Why go to the trouble of making a certain kind of documentary, if the most important financing agencies in my country have set up criteria that exclude that approach and that particular issue? It's a question of persistence, faith, perhaps a touch of madness. We broke written and unwritten-rules. We pulled our film together thanks to smaller funding agencies and the passionate involvement of many colleagues who also wanted the voices of the excluded to be heard.
My initial proposaI was for a TV hour, but the multiple voices within the documentary, and perhaps the long silence over these crimes, called for a longer format (74 minutes) that allows the audience to feel some intimacy. As a colleague pointed out, "I hope you're not planning to make it shorter: it's fine as it is. lt's the time it takes to heal." However, to give the issue of genocide in Guatemala more recognition, I tell Canadian broadcasters that l'm willing to cut down the film.
Title Card: Happy End: Recognition by the First Nations
Professional Narrator resumes.
Both the avant-première and the world première of Haunted Land happened in presence of Rigoberta Menchu Tum, Nobel Peace Prize winner and herself a Guatemalan Mayan whose family was decimated by the army. André Dudemaine, director of Terres en Vues (Land InSights), chose the documentary to open the 11th edition of Montreal's First Peoples' Festival, Présence autochtone , in June 2001. Menchu, the guest of honour, was very moved by the film and asked her Foundation to organize the world launch, which happened in Mexico City in October. She was a1so present, and there was a lot of media attention paid to Haunted Land .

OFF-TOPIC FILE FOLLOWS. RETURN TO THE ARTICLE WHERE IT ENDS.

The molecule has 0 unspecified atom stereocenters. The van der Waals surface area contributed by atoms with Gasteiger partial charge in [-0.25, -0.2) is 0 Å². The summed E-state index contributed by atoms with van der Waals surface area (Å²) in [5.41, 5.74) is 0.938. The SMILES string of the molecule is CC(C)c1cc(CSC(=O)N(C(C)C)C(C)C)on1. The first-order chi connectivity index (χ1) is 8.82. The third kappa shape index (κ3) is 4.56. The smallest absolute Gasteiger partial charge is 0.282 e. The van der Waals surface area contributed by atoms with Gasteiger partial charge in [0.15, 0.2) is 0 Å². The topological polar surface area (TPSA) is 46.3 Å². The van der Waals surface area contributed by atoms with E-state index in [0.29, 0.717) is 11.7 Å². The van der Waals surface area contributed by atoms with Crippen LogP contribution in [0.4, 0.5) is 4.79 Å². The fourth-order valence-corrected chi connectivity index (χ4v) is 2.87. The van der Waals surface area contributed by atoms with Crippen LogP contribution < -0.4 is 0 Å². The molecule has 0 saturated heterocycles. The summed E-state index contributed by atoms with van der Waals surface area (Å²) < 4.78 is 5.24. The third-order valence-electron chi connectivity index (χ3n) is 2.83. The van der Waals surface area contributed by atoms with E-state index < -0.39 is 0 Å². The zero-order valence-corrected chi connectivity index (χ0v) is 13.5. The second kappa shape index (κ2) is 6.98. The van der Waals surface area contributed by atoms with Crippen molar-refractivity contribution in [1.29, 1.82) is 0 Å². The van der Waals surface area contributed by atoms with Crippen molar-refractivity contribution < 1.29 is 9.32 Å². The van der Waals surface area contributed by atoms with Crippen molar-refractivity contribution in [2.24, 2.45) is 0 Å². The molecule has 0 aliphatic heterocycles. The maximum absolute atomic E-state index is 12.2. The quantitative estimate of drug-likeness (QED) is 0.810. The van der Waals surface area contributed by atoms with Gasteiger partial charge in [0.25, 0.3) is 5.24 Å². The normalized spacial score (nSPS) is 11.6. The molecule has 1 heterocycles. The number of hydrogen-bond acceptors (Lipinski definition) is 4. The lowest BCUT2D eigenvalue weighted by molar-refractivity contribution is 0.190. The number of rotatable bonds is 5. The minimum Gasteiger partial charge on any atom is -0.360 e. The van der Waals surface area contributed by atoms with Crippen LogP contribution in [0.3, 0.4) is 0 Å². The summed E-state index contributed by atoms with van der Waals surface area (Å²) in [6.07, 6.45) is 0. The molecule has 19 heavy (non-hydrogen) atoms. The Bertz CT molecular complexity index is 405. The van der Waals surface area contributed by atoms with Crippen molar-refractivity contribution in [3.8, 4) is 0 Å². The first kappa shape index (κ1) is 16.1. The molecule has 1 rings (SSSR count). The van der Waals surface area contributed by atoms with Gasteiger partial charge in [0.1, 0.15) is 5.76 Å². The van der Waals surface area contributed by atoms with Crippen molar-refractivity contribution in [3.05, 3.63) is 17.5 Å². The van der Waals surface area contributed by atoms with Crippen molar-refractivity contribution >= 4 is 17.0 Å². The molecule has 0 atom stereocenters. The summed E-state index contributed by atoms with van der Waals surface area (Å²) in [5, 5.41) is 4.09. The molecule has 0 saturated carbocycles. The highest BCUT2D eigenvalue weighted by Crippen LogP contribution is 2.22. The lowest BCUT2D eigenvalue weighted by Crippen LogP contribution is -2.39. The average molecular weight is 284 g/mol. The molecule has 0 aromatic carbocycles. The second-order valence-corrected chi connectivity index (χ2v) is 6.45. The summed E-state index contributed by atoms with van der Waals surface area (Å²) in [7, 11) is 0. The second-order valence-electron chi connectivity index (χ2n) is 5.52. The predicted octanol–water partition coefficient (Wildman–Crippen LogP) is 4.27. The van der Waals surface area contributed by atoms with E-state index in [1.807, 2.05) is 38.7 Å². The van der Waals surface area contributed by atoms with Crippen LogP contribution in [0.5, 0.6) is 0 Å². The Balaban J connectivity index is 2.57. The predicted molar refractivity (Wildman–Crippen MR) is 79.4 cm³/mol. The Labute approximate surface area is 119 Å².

ln November 2001, Quito, Ecuador, the Siona Nationality Lanza de Amaru Award was given to the film during the 4th Festival de la Serpiente (a First Nations film and video festival run by CONAIE, Ecuador's native organization). Haunted Land received its Canadian release at Cinéma Parallè1e/Excentris (Montréal) in January 2002.
Cut to Mary Ellen, holding a large piece of paper. A manifesto.
Today, few Canadians know the difference between 'a real documentary' and a 12 minute news report, or the 13th episode of a series. Here's my emergency plan to save the endangered species 'auteur documentary' or 'documentaire de création':
1. recognize our cultural diversity and the right of immigrants to remain connected to their history;
2. recognize the right of aboriginal people to tell their stories in their own words, on all TV channels;
3. recognize the right of directors to remain in control of their own works, in terms of creative and editorial control, when there's a will to produce an independent work;
4. create permanent slots for single documentaries on all TV channels;
5. create spaces for feature-length documentaries;
6. demand the creation of ear-marked funding programs to encourage the production of single docs, creative docs, auteur docs, within the following institutions: Telefilm Canada, Sodec, Roger's Telefund, Canadian Television Fund;
7. create transparent reading committees or juries composed by media artists.
Mary Ellen Davis is an award-winning documentary filmmaker based in Quebec.
|Prix / Articles|
|Haut / top|